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USPTO Cuts Ties with the Eurasian Patent Organization, China National Intellectual Property Administration Extends Them

On March 4, 2022, the U.S. Patent & Trademark Office (USPTO) announced it “has terminated engagement with officials from Russia’s agency in charge of intellectual property, the Federal Service for Intellectual Property (commonly known as Rospatent), and with the Eurasian Patent Organization.”  In contrast, the China National Intellectual Property Administration (CNIPA) announced on March 8, 2022 that it is extending Eurasian Patent Organization Patent Prosecution Highway (PPH) pilot project for another year through March 31, 2023.  The Eurasian Patent Organization (EAPO) is an international organization set up in 1995 to grant Eurasian patents covering Russia and several ex-Soviet republics. The PPH enables accelerated examination of Chinese patent applications based on an allowance of an earlier-examined patent application.  The relevant requirements and procedures for submitting PPH requests in the two offices remain unchanged. 

In order to file a request to participate in PPH in China, an applicant must file the request after the publication of the Chinese invention application but before receiving an Office Action. Further, the PPH request should be filed when filing a request for exam, or after the Chinese application has entered into a substantive examination (i.e., received a notice of entering a substantive examination).

All claims in the Chinese application must sufficiently correspond to the patentable claims in the foreign or the Patent Cooperation Treaty application (i.e., the Chinese claims must be similar in the scope or narrower than the allowed claims). The base application being relied on for the Chinese PCT request must include an indication of the patentability of at least one claim in a notice of allowance or an office action, or the PCT application must indicate patentability in a PCT work product.

In addition to a request to participate in the PPH, an applicant must submit (1) Chinese translations of the allowable claims of the relevant base application, (2) list of references cited by the examiner, (3) copies of non-patent literature references cited by the examiner, if any (4) a claims correspondence table with explanation; and (5) copies of all office actions that are relevant to substantive examination for patentability. The applicant also should submit Chinese translations of all office actions if the documents are not in English.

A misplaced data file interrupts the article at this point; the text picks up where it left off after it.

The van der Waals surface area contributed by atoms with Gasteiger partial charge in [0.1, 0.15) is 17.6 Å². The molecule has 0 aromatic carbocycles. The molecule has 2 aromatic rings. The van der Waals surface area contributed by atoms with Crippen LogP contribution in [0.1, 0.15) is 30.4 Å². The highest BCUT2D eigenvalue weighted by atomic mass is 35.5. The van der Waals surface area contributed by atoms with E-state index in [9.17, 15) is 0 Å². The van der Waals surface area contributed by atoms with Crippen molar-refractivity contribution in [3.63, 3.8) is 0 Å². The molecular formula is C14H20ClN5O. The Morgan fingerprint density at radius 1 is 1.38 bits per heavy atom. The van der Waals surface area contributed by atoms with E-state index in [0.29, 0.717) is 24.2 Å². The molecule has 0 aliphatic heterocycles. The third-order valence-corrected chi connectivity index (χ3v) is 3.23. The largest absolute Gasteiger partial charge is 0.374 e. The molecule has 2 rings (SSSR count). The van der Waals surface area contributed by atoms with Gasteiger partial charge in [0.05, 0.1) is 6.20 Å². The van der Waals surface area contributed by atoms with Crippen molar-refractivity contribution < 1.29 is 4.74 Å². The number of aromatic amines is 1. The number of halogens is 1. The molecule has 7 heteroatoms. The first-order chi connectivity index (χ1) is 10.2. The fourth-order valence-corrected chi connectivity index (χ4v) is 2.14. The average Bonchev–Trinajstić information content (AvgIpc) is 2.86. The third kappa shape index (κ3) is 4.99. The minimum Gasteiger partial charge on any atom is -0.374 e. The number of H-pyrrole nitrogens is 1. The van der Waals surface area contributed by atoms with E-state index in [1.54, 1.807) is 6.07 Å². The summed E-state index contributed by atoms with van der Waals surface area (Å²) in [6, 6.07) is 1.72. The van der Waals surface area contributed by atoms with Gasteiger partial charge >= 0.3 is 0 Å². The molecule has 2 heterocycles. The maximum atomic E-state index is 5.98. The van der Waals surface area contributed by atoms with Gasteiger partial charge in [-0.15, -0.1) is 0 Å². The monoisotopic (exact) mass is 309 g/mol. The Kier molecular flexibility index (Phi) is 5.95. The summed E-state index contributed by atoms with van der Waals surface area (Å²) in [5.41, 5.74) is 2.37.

PPH applications get examined significantly faster than conventional applications in China. One can expect a first Chinese office action within about 2.4 months of filing of a PPH request and 11.1 months to final disposal according to statistics.

© 2023 Schwegman, Lundberg & Woessner, P.A. All Rights Reserved.National Law Review, Volume XII, Number 68
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About this Author

Aaron Wininger IP Attorney China Portfolio Development
Director of China Intellectual Property Law Practice Schwegman Lundberg & Woessner

Aaron Wininger is a Principal and Schwegman’s Director of China Intellectual Property. Aaron counsels both U.S. and Chinese companies on portfolio development and preparation of their patent applications and office action responses. He has worked with clients in the areas of software, networks (wired and wireless), lasers, medical devices, semiconductors and physics.

Aaron prosecutes both Chinese and U.S. trademarks. He has also drafted and prosecuted hundreds of U.S. and international patent applications in a broad spectrum of areas, including computer hardware and software, the...

408-278-4059
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